Retrogressive thaw slumps are very large landslide-like features occurring in the presence of massive ground ice. This form of thermokarst is generally initiated by lake shore erosion, coastal erosion or nearshore thaw settlement leading to the failure of coastal cliffs and the (re)exposition of ice-rich permafrost. These slumps can then evolve over hundreds of years and deliver large quantities of sediments and nutrients to the nearshore zone. In this presentation, we show examples from the Yukon Coastal Plain in Canada, where retrogressive thaw slumps are among the largest in the world. We introduce the notion of polycyclic occurrence of these slumps as well as the coupling of this polycyclicity to climatic signals. We also show field and remote sensing data describing the large quantities of sediment and nutrient released by these features and provide a comparative analysis of the impact of coastal thermokarst and erosion of coastal cliffs.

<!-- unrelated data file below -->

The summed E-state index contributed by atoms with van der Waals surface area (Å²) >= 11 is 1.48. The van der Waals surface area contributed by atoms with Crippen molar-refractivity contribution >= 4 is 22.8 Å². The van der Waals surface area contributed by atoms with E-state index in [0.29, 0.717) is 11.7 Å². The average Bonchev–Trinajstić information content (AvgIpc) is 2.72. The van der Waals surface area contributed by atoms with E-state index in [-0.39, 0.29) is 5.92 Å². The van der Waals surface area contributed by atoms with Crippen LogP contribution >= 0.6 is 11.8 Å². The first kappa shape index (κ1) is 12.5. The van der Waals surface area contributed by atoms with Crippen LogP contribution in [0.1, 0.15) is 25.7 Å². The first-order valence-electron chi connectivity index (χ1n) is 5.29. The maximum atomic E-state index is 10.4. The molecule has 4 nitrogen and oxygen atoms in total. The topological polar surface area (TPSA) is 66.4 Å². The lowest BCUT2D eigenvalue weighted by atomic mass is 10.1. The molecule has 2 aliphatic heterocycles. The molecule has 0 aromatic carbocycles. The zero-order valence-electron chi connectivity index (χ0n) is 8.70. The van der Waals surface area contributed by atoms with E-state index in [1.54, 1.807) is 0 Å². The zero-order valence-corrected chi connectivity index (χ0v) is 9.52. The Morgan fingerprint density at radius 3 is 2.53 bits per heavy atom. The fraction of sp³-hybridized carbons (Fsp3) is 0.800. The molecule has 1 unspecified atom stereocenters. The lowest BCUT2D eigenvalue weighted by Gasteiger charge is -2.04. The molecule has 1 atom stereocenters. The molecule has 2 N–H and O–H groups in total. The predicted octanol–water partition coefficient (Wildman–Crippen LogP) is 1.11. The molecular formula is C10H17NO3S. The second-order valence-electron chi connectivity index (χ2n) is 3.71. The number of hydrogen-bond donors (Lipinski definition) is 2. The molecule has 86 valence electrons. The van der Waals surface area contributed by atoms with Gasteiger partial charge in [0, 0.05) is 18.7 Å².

Helmholtz Research Programs > PACES I (2009-2013) > TOPIC 1: The Changing Arctic and Antarctic > WP 1.5: The Role of degrading Permafrost and Carbon Turnover in the Coastal, Shelf and Deep-Sea Environment